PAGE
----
With Apple officially picking up Beats for a cool $3 billion, we had heard the rumors that Google is now on the hunt for a music streaming service of their own. According to our previous report, it was speculated that Spotify could be a potential acquisition by Google, although a new report from The New York Post has suggested that Google could be looking at Songza instead. For those unfamiliar with Songza, it is a music curation and streaming service, which unfortunately is not as big as its rivals like Spotify or Pandora. The service has about 5.5 million active users and is a free service that has recently incorporated advertising and tie-ins with brands to help generate revenue.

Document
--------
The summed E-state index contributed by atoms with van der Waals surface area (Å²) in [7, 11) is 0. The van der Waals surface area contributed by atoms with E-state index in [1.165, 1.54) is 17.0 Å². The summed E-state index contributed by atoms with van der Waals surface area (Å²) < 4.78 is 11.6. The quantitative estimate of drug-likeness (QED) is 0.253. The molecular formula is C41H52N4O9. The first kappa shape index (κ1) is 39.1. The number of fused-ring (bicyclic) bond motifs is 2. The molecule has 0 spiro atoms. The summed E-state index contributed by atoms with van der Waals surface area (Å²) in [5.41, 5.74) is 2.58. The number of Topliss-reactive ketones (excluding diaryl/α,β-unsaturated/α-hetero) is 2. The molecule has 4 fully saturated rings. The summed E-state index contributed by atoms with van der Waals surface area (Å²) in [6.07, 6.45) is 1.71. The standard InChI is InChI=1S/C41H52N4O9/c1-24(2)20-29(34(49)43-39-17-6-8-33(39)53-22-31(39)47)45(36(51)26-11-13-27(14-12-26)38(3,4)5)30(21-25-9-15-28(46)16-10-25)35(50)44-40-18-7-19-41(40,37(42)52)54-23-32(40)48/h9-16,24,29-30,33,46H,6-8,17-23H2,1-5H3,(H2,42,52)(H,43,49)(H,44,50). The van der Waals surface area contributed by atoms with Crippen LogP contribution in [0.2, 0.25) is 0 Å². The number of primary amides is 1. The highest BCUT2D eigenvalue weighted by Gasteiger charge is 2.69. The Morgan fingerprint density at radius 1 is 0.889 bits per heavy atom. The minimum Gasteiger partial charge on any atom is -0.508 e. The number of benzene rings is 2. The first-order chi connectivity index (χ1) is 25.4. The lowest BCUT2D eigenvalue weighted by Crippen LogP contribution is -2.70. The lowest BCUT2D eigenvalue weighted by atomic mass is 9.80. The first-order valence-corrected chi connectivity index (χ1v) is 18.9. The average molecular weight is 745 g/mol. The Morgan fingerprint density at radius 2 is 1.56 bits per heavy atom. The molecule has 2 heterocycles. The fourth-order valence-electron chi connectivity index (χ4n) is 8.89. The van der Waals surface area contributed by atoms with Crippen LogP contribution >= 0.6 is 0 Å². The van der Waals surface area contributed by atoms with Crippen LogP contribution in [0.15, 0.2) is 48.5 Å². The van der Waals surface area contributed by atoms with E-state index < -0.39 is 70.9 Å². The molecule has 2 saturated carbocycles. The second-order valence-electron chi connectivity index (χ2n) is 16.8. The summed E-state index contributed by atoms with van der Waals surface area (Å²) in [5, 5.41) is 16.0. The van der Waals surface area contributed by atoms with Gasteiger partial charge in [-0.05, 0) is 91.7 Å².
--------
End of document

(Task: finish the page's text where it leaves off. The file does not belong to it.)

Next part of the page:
Larry Page is moving fast to build his search giant’s street cred in the rapidly growing music streaming business. Page’s Google is in talks to acquire Songza, a 6-year-old Long Island City-based music curation and streaming service with 5.5 million active users, two sources told The Post. Music curation — how a subscriber’s songs are chosen — is the hottest, most competitive front in the music streaming wars. Songza competes with Spotify and its 24 million active users, and Pandora, which has 77 million active users. “Google is offering them around $15 million — the question is does Songza take it?” said one source close to conversations. A second source said the figure on the table was much higher and that Page would have to beat out several suitors. Certainly $15 million sounds small when placed next to Spotify, which has a $4 billion valuation, and Pandora, which has a market cap of $5 billion, sources noted. Mesa Global has been tapped to work on the Songza deal.